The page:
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"/> The Legend of Silky Sullivan, the greatest come-from-behind horse in racing history – Beauty Gids
14/10/2019 by Site-standaard in Geen categorie

The Legend of Silky Sullivan, the greatest come-from-behind horse in racing history

I have always been a lover of a horse. Zenyatta is the first to come to mind, as she would settle way back to the area and mow them down after looking hopelessly beaten. Racing’s”Queen” lost just one race, and with a short head, after 19 straight victories.
The new creation of horseplayers is likely somewhat less comfortable with Silky Sullivan. In the late 1950s, this family name was synonymous with winning a losing struggle. Silky Sullivan was, by far, the best come-from-behind horse of all time.
Silky, frequently ridden by the excellent Bill Shoemaker, was nicknamed Mr. Heart Attack, also for good reason. This horse didn’t only come in the clouds, he came from a different world! I’ve heard lots of tales of old timers that tore their gambling tickets while viewing the horse left behind, only to go through the garbage and try to tape their winning slips.
In 1957, Silly won the Golden Gate Futurity, easily making up 27 lengths on the field. At a race at Santa Anita in 1958, Silky took back some 41 lengths off the leaders and passed them to win by open lengths in a 6-1/2-furlong sprint! What is even more amazing is he ran the previous quarter-mile of the race in 22 minutes. Later on in his career, he would come from 32 crosses from it to score conveniently in The California Breeders’ Champion Stakes.Silky Sullivan was a legend and a folk hero. He had his very own train to journey, obtained Christmas and birthday cards and had his own secretary to start and respond to his own mail.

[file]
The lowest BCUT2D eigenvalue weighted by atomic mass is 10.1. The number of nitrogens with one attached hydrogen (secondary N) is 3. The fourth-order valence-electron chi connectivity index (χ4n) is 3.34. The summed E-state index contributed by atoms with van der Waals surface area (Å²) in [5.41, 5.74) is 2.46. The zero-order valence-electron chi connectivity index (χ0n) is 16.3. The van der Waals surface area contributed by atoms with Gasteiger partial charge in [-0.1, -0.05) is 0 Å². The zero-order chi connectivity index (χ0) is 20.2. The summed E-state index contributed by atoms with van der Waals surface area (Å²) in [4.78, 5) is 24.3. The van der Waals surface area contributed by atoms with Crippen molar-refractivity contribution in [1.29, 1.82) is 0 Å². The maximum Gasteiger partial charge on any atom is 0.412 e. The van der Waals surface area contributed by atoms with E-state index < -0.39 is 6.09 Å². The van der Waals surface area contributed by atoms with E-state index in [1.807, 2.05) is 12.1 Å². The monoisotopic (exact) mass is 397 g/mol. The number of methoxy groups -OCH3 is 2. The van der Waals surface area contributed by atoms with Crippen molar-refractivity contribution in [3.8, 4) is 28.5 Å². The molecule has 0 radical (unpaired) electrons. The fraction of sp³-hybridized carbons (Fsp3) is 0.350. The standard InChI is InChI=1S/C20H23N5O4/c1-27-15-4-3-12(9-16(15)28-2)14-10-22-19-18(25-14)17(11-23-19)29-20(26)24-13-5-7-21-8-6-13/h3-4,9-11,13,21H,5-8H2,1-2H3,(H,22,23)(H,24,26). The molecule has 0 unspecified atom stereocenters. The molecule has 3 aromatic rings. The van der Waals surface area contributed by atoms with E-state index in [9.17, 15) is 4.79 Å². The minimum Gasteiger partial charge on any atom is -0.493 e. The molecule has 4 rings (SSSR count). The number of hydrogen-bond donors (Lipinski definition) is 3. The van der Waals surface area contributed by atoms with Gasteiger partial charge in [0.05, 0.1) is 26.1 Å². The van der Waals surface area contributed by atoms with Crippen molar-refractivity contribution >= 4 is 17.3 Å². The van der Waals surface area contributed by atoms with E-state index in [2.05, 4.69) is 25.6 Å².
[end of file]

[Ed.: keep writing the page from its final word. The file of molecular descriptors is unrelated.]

He was also a gentleman. He’d let kids walk underneath him, sit back and stroke the white star on his forehead. When an adult would try any of the, Silky would quietly but firmly remove them in the area.
Silky Sullivan has been foaled on St. Patrick’s Day in 1955 and hurried during his four-year-old season. Beginning in 1965, he was paraded at Golden Gate Fields each year on his birthday. He was also revealed at the Santa Anita Derby each year. In the mature age of 20, he was being exhibited at racetracks across the nation, and he loved every minute of it.
While his two- and – three-year old seasons were decent, he didn’t fire in big races like the Kentucky Derby or Preakness. His career ended with a record of 12 wins from 27 starts, with one second place finish and five thirds. Silky earned $157,700 in his life.
Silky died in his sleep, in Pleasanton, California, on November 18, 1977, at the age of 22. He was buried in the infield in Golden Gate Park, simply to the left of the tote board. Just another horse — Lost In The Fog — is buried in this track.
What Silky Sullivan gave a production has been priceless. He supplied thrills and chills and pure excitement. He took people’s problems away for a few minutes every time he ran and showed us no matter how bad things are, there’s still always expect. His name is still used today in sports and politics — when a person or staff is really far behind they cannot possibly win and they still do, it’s called a Silky Sullivan Finish.
We could all use a little Silky Sullivan within our lives.

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